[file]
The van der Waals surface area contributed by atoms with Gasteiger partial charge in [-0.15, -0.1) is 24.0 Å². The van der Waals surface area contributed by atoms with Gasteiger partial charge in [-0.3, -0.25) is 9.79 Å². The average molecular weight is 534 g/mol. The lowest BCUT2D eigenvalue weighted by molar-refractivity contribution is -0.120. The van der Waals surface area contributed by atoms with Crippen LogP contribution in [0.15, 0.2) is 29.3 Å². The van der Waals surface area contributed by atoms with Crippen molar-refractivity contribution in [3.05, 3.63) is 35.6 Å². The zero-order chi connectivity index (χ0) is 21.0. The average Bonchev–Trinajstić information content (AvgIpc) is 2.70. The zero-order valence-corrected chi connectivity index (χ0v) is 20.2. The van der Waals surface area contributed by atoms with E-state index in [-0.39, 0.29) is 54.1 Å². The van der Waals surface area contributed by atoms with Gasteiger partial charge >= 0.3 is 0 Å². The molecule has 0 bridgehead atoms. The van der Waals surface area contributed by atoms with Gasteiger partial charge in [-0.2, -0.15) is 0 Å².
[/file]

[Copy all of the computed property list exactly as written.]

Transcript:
The van der Waals surface area contributed by atoms with Gasteiger partial charge in [-0.15, -0.1) is 24.0 Å². The van der Waals surface area contributed by atoms with Gasteiger partial charge in [-0.3, -0.25) is 9.79 Å². The average molecular weight is 534 g/mol. The lowest BCUT2D eigenvalue weighted by molar-refractivity contribution is -0.120. The van der Waals surface area contributed by atoms with Crippen LogP contribution in [0.15, 0.2) is 29.3 Å². The van der Waals surface area contributed by atoms with Crippen molar-refractivity contribution in [3.05, 3.63) is 35.6 Å². The zero-order chi connectivity index (χ0) is 21.0. The average Bonchev–Trinajstić information content (AvgIpc) is 2.70. The zero-order valence-corrected chi connectivity index (χ0v) is 20.2. The van der Waals surface area contributed by atoms with E-state index in [-0.39, 0.29) is 54.1 Å². The van der Waals surface area contributed by atoms with Gasteiger partial charge >= 0.3 is 0 Å². The molecule has 0 bridgehead atoms. The van der Waals surface area contributed by atoms with Gasteiger partial charge in [-0.2, -0.15) is 0 Å².